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Old 07-11-07, 03:10 PM   #1
thismeansyou
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Excel: how to find and replace everything EXCEPT something?

Hey,

I have a project for work in which I'm provided with an excel file with hundreds of rows of text. I need to be able to identify every cell with a specific word. What I want to do is duplicate the column, replace the word with something crazy like %%%%%, and then 'Find and Replace' everything except the %%%%%, leaving me with an ID of which row had that word. I can then replace the %%%%% with a "1" for future statistical analysis.

I can't seem to find any way to replace everything except a given sequence, so I've taken to replacing a,b,c,d,etc... with emptiness, including numbers and characters and all. This is super-tedious, though.

If excel can't do it, is there any other free/cheap program that could?

Thanks!
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Old 07-11-07, 03:47 PM   #2
HN
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I don't know about Excel, but I think you can do what you want in Word:

In this example, I will use the word 'crazy' as the word you want to keep.

1. copy and paste your column from Excel to Word
2. In Word, open the Find box (ctrl F)
3. Check the "Highlight all items found in:" box
4. Check the "Use wildcards box"
5. in the "Find what:" field, put in "*[!crazy]" (do not include the quote marks)
6. Click "Find All"

RESULT: what you'll see in the document now is everything is highlighted except the word 'crazy'
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Old 07-11-07, 05:55 PM   #3
thismeansyou
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Ohhh man, that helped a lot. It works, and it's gonna save me a bunch of time! I didn't think to try Word because I figured Excel would have an equally, if not more robust Find and Replace than Word. Apparently not.

THANKS!
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Old 07-11-07, 06:06 PM   #4
dtcarson
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If all you need is
"an ID of which row had that word"
why not just add a column and do something like the following (searching for the string "bo", and B1 being the first cell with data in my example)

IF(ISERROR((SEARCH("bo",B1))),"No","Yes")

You could even replace No and Yes with 0 and 1 and build a pivottable showing the total.
Of course carry that formula down so it applies to each cell with data.
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Old 07-12-07, 12:28 AM   #5
thismeansyou
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Dang, that's gonna save me even more time and make my search even more flexible! Thanks a lot to both of you, I was going crazy with my convoluted method...

dtcarson, where do you learn to do stuff like that? I looked in help and it wasn't very helpful. Is there a good book I can get to teach me how to get the most out of Excel?

S
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Old 07-12-07, 06:12 AM   #6
dtcarson
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I agree, Excel's help files are not very helpful.
I just play around with it, trying to use the different functions. I use excel probably 4 hours a day or more at work, and have for quite a while, so I learn something new or a new way of doing something very often. Excel will do most things we want it to, you just have to figure out how to tell it what we want. I'll open the functions list and just go try them out. You can stack/combine most functions, the important thing there is not to confuse yourself when combining them.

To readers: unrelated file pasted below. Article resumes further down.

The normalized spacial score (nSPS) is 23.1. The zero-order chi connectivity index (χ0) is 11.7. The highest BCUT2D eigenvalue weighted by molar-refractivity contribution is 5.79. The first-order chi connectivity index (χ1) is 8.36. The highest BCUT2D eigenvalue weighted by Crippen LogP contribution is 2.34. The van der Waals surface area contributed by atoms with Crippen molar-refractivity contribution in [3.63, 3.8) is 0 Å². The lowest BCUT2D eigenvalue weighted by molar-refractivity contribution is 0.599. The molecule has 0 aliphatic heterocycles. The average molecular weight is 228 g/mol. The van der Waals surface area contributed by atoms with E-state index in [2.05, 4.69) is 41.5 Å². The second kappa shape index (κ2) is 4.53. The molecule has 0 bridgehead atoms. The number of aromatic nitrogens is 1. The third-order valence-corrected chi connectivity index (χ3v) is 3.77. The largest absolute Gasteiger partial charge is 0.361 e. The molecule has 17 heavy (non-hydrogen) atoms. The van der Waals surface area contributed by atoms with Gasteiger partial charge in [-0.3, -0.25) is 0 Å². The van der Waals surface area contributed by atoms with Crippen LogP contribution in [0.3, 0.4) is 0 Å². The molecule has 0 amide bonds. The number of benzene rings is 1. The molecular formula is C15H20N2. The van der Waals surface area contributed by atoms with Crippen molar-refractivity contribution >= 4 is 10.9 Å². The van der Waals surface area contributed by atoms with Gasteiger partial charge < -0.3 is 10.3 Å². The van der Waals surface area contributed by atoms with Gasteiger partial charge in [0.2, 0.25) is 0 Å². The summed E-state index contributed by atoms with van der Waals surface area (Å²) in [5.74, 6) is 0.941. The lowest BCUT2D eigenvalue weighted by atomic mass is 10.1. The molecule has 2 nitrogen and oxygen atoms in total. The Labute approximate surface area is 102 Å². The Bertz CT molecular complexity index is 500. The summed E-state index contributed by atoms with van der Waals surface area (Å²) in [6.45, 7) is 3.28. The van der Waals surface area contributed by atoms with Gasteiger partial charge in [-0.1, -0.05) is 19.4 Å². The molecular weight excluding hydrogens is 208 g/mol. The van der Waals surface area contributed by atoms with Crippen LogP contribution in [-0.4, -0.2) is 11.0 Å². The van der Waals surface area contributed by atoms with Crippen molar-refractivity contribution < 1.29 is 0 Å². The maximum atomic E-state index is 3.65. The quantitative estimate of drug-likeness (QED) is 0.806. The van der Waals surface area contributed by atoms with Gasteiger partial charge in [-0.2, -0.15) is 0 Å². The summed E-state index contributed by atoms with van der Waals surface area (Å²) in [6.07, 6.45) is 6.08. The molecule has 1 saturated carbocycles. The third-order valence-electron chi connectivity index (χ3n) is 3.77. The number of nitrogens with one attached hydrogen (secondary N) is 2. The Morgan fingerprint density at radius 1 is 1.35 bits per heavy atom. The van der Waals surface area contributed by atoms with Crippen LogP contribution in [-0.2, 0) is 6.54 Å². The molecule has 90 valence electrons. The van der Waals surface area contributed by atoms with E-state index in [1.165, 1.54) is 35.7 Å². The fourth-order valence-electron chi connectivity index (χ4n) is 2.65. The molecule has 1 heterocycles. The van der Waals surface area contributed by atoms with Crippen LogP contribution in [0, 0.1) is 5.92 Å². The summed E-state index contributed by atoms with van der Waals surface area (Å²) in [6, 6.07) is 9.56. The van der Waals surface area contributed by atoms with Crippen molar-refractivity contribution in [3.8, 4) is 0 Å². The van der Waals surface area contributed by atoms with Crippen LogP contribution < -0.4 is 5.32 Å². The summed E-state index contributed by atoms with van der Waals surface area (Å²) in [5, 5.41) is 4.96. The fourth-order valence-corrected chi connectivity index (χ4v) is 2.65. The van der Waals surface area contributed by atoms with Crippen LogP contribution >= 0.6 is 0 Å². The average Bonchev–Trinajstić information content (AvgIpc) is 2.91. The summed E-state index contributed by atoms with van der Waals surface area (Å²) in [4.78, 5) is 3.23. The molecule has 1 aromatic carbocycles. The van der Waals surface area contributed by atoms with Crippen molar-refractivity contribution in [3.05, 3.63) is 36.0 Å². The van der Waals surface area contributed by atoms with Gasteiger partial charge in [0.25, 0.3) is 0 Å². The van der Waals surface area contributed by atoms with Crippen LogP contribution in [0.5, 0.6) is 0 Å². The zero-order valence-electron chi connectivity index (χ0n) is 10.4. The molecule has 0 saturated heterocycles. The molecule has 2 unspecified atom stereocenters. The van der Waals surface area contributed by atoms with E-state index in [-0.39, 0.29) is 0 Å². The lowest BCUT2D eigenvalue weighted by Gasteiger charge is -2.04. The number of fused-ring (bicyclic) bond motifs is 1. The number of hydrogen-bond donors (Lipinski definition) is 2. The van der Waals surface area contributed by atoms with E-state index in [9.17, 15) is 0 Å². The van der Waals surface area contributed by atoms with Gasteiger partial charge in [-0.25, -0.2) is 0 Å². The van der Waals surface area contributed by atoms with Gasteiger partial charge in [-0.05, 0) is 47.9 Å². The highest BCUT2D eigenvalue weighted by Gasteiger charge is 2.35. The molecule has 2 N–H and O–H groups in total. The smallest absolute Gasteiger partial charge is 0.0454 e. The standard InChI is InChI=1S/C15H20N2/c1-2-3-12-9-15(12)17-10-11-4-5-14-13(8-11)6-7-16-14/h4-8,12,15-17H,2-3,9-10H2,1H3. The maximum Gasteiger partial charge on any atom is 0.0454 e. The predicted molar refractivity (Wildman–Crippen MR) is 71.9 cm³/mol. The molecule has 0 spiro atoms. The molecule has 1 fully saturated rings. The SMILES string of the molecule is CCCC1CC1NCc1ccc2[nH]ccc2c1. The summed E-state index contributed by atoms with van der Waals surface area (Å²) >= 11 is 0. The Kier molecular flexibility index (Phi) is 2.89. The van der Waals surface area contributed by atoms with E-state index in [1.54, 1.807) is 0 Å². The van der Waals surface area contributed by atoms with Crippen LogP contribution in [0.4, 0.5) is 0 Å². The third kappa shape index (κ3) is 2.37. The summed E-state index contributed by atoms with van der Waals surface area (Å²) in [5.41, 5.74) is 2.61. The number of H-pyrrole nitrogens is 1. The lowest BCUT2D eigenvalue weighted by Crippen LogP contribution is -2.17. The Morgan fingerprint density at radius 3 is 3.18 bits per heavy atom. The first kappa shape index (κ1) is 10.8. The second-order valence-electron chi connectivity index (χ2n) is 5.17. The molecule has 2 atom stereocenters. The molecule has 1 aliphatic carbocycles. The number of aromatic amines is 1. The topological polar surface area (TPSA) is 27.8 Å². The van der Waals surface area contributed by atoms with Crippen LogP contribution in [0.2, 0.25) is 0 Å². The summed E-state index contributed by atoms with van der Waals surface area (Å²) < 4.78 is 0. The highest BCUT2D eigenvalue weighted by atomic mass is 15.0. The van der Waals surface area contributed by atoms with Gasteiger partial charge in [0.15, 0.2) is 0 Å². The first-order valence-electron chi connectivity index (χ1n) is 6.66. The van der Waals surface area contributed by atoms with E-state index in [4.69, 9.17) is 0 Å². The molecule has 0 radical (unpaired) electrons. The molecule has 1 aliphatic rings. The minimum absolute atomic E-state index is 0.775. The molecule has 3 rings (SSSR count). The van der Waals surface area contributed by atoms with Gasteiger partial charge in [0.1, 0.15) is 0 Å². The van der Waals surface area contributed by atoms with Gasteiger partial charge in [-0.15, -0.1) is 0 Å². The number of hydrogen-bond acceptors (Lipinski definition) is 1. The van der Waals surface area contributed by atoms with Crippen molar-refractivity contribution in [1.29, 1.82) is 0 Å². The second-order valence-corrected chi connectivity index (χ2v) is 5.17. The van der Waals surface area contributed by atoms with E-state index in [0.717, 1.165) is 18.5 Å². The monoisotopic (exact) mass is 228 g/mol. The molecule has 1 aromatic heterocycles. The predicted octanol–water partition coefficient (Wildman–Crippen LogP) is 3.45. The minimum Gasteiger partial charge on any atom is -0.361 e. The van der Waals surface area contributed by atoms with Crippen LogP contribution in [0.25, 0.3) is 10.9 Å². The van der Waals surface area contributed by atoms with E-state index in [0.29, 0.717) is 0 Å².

It's old, but I have John Walkenbach's "Excel 2000 Bible", it is a relatively easy read and is a pretty good reference book. I've even asked about some more complex things on boards or usenet (I've still got the printout for when I asked about using dynamic named ranges to create dynamically updating charts on Usenet three years ago, that's something I rely on, but don't use enough to "know" how to do.)

The only concern with my solution is that it works best if you have your text laid out regularly (all in one column, for example) so it basically looks in one cell per row. If your text is irregular it could be a little trickier.
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Last edited by dtcarson; 07-12-07 at 06:14 AM.
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Old 07-13-07, 01:54 PM   #7
thismeansyou
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Quote:
Originally Posted by dtcarson
I agree, Excel's help files are not very helpful.
I just play around with it, trying to use the different functions. I use excel probably 4 hours a day or more at work, and have for quite a while, so I learn something new or a new way of doing something very often. Excel will do most things we want it to, you just have to figure out how to tell it what we want. I'll open the functions list and just go try them out. You can stack/combine most functions, the important thing there is not to confuse yourself when combining them.
It's old, but I have John Walkenbach's "Excel 2000 Bible", it is a relatively easy read and is a pretty good reference book. I've even asked about some more complex things on boards or usenet (I've still got the printout for when I asked about using dynamic named ranges to create dynamically updating charts on Usenet three years ago, that's something I rely on, but don't use enough to "know" how to do.)

The only concern with my solution is that it works best if you have your text laid out regularly (all in one column, for example) so it basically looks in one cell per row. If your text is irregular it could be a little trickier.
Thanks.. Your method is perfect for what I have; each patient's data is in one cell. If i come across some more complex stuff I'll try messing with them functions.
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